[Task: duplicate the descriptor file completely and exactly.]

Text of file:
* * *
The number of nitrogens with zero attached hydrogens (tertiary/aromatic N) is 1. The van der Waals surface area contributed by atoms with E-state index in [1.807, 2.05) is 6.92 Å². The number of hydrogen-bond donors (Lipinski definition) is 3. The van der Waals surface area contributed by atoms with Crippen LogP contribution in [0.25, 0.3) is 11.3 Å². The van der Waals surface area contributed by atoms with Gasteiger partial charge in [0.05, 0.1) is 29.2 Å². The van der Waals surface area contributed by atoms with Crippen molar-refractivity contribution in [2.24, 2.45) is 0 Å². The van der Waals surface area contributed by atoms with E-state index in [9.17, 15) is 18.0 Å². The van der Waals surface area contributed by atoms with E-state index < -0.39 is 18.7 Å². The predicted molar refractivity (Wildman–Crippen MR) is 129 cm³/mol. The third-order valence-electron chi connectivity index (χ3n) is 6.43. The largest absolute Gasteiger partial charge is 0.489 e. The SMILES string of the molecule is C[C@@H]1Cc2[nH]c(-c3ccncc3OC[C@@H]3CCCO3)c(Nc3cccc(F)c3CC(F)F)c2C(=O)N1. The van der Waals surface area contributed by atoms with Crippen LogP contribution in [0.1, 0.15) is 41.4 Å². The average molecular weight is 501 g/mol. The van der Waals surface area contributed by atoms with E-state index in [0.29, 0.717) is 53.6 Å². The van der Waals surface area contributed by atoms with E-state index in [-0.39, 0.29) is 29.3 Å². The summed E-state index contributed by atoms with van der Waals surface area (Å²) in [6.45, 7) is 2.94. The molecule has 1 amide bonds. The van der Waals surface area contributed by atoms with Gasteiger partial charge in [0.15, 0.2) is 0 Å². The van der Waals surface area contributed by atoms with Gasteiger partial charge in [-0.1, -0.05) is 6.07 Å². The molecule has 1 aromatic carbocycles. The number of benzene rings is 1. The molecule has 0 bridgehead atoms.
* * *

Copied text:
The number of nitrogens with zero attached hydrogens (tertiary/aromatic N) is 1. The van der Waals surface area contributed by atoms with E-state index in [1.807, 2.05) is 6.92 Å². The number of hydrogen-bond donors (Lipinski definition) is 3. The van der Waals surface area contributed by atoms with Crippen LogP contribution in [0.25, 0.3) is 11.3 Å². The van der Waals surface area contributed by atoms with Gasteiger partial charge in [0.05, 0.1) is 29.2 Å². The van der Waals surface area contributed by atoms with Crippen molar-refractivity contribution in [2.24, 2.45) is 0 Å². The van der Waals surface area contributed by atoms with E-state index in [9.17, 15) is 18.0 Å². The van der Waals surface area contributed by atoms with E-state index < -0.39 is 18.7 Å². The predicted molar refractivity (Wildman–Crippen MR) is 129 cm³/mol. The third-order valence-electron chi connectivity index (χ3n) is 6.43. The largest absolute Gasteiger partial charge is 0.489 e. The SMILES string of the molecule is C[C@@H]1Cc2[nH]c(-c3ccncc3OC[C@@H]3CCCO3)c(Nc3cccc(F)c3CC(F)F)c2C(=O)N1. The van der Waals surface area contributed by atoms with Crippen LogP contribution in [0.1, 0.15) is 41.4 Å². The average molecular weight is 501 g/mol. The van der Waals surface area contributed by atoms with E-state index in [0.29, 0.717) is 53.6 Å². The van der Waals surface area contributed by atoms with E-state index in [-0.39, 0.29) is 29.3 Å². The summed E-state index contributed by atoms with van der Waals surface area (Å²) in [6.45, 7) is 2.94. The molecule has 1 amide bonds. The van der Waals surface area contributed by atoms with Gasteiger partial charge in [0.15, 0.2) is 0 Å². The van der Waals surface area contributed by atoms with Gasteiger partial charge in [-0.1, -0.05) is 6.07 Å². The molecule has 1 aromatic carbocycles. The number of benzene rings is 1. The molecule has 0 bridgehead atoms.